This rendering provided by Yale University shows a Pentecopterus decorahensis. Earth’s first big predatory monster was a weird water bug, newly found fossils show. Almost half a billion years ago, Earth’s dominant large predator was a sea scorpion that grew to 5 feet 7 inches with a dozen claw arms sprouting from its head and a spike tail, according to a new study. (Patrick J. Lynch/Yale University via AP)
Three words: Monster sea bug
September 10, 2015
Earth's first big predatory monster was a weird water bug. It was as big as Tom Cruise. That is what newly found fossils show.
It was almost half a billion years ago and way before the dinosaurs roamed. That is when Earth's dominant large predator was a sea scorpion. It grew to 5-foot-7. A dozen claw arms sprouted from its head and a spike tail. This is according to a study.
Scientists found signs of these monsters of the prehistoric deep in Iowa, of all places.
Geologists at the Iowa Geological Survey found 150 pieces of fossils. They were about 60 feet under the Upper Iowa River. Part of the river had to be temporarily blocked. That allowed the researchers to collect the fossils. Then scientists at Yale University figured out they were a species from about 460 million years ago. Back then Iowa was under an ocean.
All the action was in the sea then. And it was pretty small scale, said James Lamsdell. He is a professor at Yale. And he was the lead author of the study. It was published in the journal BMC Evolutionary Biology.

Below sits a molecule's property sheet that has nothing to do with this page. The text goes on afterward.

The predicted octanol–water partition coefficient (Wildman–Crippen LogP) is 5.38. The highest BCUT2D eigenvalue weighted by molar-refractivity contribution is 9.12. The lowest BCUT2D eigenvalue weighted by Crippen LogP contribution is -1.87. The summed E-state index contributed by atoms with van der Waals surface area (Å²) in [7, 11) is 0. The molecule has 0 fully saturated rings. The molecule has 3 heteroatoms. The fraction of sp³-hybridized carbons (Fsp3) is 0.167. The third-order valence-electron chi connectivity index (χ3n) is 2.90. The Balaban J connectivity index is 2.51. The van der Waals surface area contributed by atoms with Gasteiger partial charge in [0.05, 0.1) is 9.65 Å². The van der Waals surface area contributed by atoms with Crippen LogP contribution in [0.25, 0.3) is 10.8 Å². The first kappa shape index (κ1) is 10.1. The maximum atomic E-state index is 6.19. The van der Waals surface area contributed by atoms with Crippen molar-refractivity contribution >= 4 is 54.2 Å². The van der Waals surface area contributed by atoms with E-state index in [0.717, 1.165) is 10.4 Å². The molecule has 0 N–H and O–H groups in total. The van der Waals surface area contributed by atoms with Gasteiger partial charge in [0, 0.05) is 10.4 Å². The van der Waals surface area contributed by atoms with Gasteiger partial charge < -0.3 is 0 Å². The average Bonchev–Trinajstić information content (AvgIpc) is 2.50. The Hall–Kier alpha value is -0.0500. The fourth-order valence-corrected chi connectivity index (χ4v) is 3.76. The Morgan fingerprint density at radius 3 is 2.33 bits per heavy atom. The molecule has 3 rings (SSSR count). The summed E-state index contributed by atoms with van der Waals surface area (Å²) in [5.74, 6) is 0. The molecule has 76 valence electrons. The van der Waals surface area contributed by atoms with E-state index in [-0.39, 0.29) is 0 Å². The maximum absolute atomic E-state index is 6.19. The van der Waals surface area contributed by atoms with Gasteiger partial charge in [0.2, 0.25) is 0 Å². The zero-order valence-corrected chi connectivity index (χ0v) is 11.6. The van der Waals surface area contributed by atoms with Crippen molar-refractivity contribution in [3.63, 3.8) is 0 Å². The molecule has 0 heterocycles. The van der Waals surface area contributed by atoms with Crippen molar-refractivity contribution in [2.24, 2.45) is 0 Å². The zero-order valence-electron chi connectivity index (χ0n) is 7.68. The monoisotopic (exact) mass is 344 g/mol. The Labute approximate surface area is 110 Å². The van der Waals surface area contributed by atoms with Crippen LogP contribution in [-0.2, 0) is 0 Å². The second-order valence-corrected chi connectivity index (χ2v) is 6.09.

"This is the first real big predator," Lamsdell said. "I would not have wanted to be swimming with it. There is something about bugs. When they are a certain size, they should not be allowed to get bigger."
The creature is named Pentecopterus decorahensis. The name comes from an ancient Greek warship. It actually is not a bug by science definitions, Lamsdell said. It is part of the eurypterid family. So it is basically a sea scorpion.
Those types of creatures "are really cool," said Joe Hannibal. He is the curator of invertebrate paleontology. He works at the Cleveland Museum of Natural History. Hannibal was not part of the study. But he praised it for being well done. "This species is not particularly bizarre - for a eurypterid."
It is unlike modern land scorpions. One reason is because this creature's tail did not sting. It was used more for balance and in swimming. But half this creature's length was tail, Lamsdell said.
There were larger sea scorpions half way around the world at the same time. But those were more bottom feeders instead of dominant predators, he said.
Lamsdell could tell by the way the many arms come out of the drawn-out head how this creature grabbed prey. Then it pushed the food to its mouth.
"It was obviously a very aggressive animal," Lamsdell said. "It was a big angry bug."
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CRITICAL THINKING QUESTION
Why was the sea bug found in Iowa, which is hundreds of miles from the ocean?
Write your answers in the comments section below